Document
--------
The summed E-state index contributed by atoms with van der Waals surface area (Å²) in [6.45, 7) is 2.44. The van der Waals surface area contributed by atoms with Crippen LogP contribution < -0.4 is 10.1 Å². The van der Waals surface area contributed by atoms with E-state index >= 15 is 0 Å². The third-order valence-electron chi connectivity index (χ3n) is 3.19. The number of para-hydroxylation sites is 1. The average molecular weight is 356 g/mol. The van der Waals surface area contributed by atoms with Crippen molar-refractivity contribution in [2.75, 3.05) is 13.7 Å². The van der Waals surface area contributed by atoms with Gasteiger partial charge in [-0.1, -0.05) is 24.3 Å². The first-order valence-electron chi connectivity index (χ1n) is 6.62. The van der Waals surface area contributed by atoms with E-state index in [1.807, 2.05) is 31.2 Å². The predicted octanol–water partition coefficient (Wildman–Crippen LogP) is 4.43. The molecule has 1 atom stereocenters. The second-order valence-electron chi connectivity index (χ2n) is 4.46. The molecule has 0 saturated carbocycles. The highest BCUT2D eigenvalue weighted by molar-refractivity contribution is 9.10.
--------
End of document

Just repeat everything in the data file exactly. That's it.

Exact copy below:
The summed E-state index contributed by atoms with van der Waals surface area (Å²) in [6.45, 7) is 2.44. The van der Waals surface area contributed by atoms with Crippen LogP contribution < -0.4 is 10.1 Å². The van der Waals surface area contributed by atoms with E-state index >= 15 is 0 Å². The third-order valence-electron chi connectivity index (χ3n) is 3.19. The number of para-hydroxylation sites is 1. The average molecular weight is 356 g/mol. The van der Waals surface area contributed by atoms with Crippen molar-refractivity contribution in [2.75, 3.05) is 13.7 Å². The van der Waals surface area contributed by atoms with Gasteiger partial charge in [-0.1, -0.05) is 24.3 Å². The first-order valence-electron chi connectivity index (χ1n) is 6.62. The van der Waals surface area contributed by atoms with E-state index in [1.807, 2.05) is 31.2 Å². The predicted octanol–water partition coefficient (Wildman–Crippen LogP) is 4.43. The molecule has 1 atom stereocenters. The second-order valence-electron chi connectivity index (χ2n) is 4.46. The molecule has 0 saturated carbocycles. The highest BCUT2D eigenvalue weighted by molar-refractivity contribution is 9.10.